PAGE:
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Changing Rear Tire

Discussion in 'The Garage' started by ms4griff, Aug 14, 2019 at 5:28 PM.

  1. ms4griff

    ms4griff XS650 New Member

    Hey All -- newcomer to this site and a one-year owner of a 1977 xs650 in pretty great, original condition. I picked up a nail in my rear tire and, since tires are OME, think this is a good time to change them out. If I order a tire online, is it super difficult to change by myself?
  2. motormike

    motormike XS650 Junkie Top Contributor

    … got a manual.. stock pipes ? Manual doesn't mention you have a open swing arm... which means.. the rear wheel will slide out the back of the awing arm..w/o pulling the axle... just remove the bolt at the end and on top of the s/arm and remove the block.... if you pull the axle.. use a towel.. and place each item in order of removal….this will aid in reassembly... prior to inserting the axle.. a light coat of grease is recommended... the master link can be removed.. just insure it's installed properly afterwards. Ck U tube... sometimes the procedure is posted.
    gggGary and Machine like this.
  3. Machine

    Machine Race the wind Top Contributor

    Yes, wheel removal at home in the very least is best.
    Carry the wheel to a shop if that’s your plan?
    Actually changing the tires on the high shoulder aluminum rims should be done by experienced tire changers.
    Those wheels are a bit easy to damage.
    Are you a tire changer in the past ?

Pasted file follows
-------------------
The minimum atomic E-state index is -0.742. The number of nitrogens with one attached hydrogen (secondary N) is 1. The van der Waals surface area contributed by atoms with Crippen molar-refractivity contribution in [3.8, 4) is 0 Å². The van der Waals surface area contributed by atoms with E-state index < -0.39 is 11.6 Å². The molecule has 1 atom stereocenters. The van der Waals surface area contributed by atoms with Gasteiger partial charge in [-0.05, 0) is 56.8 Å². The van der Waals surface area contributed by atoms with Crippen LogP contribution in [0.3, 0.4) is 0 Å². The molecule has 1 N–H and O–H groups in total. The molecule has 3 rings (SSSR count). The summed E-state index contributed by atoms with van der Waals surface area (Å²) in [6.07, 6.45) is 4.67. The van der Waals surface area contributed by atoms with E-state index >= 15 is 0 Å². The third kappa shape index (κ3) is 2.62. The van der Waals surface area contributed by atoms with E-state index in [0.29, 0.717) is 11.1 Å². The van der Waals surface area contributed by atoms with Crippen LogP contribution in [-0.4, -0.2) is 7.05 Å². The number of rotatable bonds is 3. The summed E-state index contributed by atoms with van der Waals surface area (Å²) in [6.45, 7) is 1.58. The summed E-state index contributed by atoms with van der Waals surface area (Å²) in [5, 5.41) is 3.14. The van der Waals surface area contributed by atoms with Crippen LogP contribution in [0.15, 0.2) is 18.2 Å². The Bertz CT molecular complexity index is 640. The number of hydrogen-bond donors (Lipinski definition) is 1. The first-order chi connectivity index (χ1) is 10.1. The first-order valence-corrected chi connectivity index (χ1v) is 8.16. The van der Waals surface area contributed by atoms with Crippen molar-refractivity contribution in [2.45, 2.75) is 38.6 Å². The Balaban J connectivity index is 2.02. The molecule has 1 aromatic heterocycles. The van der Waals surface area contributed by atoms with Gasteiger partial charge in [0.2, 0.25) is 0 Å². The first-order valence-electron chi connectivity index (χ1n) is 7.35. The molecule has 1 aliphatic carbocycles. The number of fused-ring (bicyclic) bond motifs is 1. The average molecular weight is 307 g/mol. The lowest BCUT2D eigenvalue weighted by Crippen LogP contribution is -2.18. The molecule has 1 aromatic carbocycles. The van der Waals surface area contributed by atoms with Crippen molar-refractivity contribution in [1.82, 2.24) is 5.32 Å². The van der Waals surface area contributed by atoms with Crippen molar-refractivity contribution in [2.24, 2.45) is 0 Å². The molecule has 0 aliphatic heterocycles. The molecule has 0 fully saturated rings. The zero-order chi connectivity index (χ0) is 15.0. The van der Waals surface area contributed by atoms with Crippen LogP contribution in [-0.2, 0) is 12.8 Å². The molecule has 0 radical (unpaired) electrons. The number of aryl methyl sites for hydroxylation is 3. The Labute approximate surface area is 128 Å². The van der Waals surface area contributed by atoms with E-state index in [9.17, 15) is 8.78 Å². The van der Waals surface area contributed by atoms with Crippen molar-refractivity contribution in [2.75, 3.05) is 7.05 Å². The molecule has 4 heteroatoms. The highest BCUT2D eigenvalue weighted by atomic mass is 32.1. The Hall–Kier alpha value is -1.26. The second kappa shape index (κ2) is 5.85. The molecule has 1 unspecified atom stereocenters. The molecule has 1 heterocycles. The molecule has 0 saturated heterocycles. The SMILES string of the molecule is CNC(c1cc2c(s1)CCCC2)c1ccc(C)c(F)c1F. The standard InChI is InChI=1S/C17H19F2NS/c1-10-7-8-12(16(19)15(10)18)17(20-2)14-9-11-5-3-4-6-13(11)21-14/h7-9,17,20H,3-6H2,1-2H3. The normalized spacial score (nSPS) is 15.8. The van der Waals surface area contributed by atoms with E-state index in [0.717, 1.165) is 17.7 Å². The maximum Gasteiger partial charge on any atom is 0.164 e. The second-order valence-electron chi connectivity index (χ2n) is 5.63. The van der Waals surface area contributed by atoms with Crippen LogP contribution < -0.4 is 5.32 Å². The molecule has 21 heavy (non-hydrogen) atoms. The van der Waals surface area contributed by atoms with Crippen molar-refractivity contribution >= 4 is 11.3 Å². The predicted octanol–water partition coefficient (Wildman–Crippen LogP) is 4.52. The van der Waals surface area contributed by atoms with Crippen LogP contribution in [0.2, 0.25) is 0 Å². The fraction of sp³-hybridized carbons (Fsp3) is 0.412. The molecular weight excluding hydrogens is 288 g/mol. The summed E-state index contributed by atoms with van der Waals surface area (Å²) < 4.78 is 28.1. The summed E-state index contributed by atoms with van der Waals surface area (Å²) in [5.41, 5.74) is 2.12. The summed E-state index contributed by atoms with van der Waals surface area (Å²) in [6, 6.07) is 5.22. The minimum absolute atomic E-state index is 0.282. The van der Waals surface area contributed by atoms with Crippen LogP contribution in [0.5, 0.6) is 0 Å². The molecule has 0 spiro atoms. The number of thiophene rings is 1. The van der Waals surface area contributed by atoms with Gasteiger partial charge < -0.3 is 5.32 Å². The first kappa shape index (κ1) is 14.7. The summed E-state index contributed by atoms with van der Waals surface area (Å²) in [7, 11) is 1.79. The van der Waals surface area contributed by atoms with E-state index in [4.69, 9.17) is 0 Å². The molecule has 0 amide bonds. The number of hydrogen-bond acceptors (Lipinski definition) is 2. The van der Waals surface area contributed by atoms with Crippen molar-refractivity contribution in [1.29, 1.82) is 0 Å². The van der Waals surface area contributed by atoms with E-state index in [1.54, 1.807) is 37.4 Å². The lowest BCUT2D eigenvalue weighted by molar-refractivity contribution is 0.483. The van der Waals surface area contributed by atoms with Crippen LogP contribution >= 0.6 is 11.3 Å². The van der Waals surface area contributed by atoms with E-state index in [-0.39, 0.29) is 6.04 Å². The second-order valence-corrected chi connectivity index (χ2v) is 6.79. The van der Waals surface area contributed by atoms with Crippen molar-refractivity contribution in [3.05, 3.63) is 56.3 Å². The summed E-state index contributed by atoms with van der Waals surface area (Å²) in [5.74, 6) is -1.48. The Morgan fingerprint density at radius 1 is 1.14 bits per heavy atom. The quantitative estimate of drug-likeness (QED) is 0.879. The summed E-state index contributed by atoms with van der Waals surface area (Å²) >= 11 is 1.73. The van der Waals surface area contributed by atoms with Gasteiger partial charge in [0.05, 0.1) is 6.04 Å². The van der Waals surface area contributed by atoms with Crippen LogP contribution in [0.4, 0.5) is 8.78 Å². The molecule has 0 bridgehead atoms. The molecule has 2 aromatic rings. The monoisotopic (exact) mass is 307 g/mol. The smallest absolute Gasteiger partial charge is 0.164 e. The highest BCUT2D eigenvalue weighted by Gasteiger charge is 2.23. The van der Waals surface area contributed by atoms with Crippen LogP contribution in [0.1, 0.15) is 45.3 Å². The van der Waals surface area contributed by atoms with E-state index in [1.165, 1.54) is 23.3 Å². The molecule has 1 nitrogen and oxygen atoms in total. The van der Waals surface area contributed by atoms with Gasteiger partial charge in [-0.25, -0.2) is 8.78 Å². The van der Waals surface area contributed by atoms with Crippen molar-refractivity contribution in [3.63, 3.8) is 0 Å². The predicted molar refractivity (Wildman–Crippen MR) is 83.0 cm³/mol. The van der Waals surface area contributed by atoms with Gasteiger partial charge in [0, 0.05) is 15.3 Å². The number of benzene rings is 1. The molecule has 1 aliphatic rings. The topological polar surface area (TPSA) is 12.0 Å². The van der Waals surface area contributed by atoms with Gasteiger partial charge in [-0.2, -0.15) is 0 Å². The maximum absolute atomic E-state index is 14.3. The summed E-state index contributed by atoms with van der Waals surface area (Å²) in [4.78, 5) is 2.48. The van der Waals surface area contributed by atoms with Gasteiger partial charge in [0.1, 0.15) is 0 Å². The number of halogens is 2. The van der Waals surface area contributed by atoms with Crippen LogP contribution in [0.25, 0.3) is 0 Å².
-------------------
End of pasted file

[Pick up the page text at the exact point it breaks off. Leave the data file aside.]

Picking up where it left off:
gggGary likes this.
  4. ms4griff

    ms4griff XS650 New Member

    Nope -- I like the idea of carrying the wheel to a shop. That's a good plan --
    gggGary likes this.
  5. solo2racr

    solo2racr Suck, Squeeze, Bang, Blow

    Without the PROPER tools.....No. Don't bother trying to change it yourself. Like was mentioned before, un-mount the wheel and take it to a good shop.
  6. 59Tebo

    59Tebo 59Tebo Top Contributor

    Agree, agree, agree!!! with those who say "...take the wheel to a shop". I had OEM tires on "The Basketcase" (a '75), and this bike had sat outside for years! Suffice to say, they were hard as a rock, and I damned near wrecked :yikes: the front rim trying to remove the tire with "spoons". Since I'm going to replace them with all new everything (the last parts I order, in the hopes I have the newest tires possible), I cut the sidewalls with a utility knife, removed the carcasses (carcii?), and hack-sawed the beads to remove said sidewalls. You might get away with saving the tubes, but why? Clean house, and be secure knowing everything is as good as it can be. In the long run, it's cheap insurance. :twocents:
    peanut likes this.

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